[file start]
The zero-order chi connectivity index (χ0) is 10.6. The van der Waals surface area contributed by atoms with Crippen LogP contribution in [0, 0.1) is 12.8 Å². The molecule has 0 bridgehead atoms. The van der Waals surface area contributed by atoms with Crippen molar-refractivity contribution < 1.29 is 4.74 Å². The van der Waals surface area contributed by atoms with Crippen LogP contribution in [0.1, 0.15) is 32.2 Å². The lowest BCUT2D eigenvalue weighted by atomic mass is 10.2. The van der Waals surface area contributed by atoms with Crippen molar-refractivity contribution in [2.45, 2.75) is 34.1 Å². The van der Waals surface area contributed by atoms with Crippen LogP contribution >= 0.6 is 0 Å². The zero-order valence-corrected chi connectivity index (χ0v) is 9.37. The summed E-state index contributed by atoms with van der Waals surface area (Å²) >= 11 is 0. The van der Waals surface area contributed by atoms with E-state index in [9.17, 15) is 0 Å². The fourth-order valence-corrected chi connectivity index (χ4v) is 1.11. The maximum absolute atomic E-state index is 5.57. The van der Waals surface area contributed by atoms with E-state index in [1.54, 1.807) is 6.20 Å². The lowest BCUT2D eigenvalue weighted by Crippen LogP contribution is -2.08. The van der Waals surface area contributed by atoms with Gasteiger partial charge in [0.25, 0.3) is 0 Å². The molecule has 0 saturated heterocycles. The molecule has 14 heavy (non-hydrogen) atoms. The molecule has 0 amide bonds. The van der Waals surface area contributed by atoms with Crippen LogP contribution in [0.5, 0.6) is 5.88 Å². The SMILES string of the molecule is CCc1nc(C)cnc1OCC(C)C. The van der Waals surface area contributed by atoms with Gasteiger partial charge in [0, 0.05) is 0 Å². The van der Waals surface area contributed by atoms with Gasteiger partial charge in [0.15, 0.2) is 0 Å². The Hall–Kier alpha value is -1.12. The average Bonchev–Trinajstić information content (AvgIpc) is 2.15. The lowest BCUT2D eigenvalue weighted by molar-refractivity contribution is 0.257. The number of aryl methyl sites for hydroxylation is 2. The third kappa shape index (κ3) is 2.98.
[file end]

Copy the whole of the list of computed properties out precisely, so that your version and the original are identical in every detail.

The zero-order chi connectivity index (χ0) is 10.6. The van der Waals surface area contributed by atoms with Crippen LogP contribution in [0, 0.1) is 12.8 Å². The molecule has 0 bridgehead atoms. The van der Waals surface area contributed by atoms with Crippen molar-refractivity contribution < 1.29 is 4.74 Å². The van der Waals surface area contributed by atoms with Crippen LogP contribution in [0.1, 0.15) is 32.2 Å². The lowest BCUT2D eigenvalue weighted by atomic mass is 10.2. The van der Waals surface area contributed by atoms with Crippen molar-refractivity contribution in [2.45, 2.75) is 34.1 Å². The van der Waals surface area contributed by atoms with Crippen LogP contribution >= 0.6 is 0 Å². The zero-order valence-corrected chi connectivity index (χ0v) is 9.37. The summed E-state index contributed by atoms with van der Waals surface area (Å²) >= 11 is 0. The van der Waals surface area contributed by atoms with E-state index in [9.17, 15) is 0 Å². The fourth-order valence-corrected chi connectivity index (χ4v) is 1.11. The maximum absolute atomic E-state index is 5.57. The van der Waals surface area contributed by atoms with E-state index in [1.54, 1.807) is 6.20 Å². The lowest BCUT2D eigenvalue weighted by Crippen LogP contribution is -2.08. The van der Waals surface area contributed by atoms with Gasteiger partial charge in [0.25, 0.3) is 0 Å². The molecule has 0 saturated heterocycles. The molecule has 14 heavy (non-hydrogen) atoms. The molecule has 0 amide bonds. The van der Waals surface area contributed by atoms with Crippen LogP contribution in [0.5, 0.6) is 5.88 Å². The SMILES string of the molecule is CCc1nc(C)cnc1OCC(C)C. The van der Waals surface area contributed by atoms with Gasteiger partial charge in [0, 0.05) is 0 Å². The van der Waals surface area contributed by atoms with Gasteiger partial charge in [0.15, 0.2) is 0 Å². The Hall–Kier alpha value is -1.12. The average Bonchev–Trinajstić information content (AvgIpc) is 2.15. The lowest BCUT2D eigenvalue weighted by molar-refractivity contribution is 0.257. The number of aryl methyl sites for hydroxylation is 2. The third kappa shape index (κ3) is 2.98.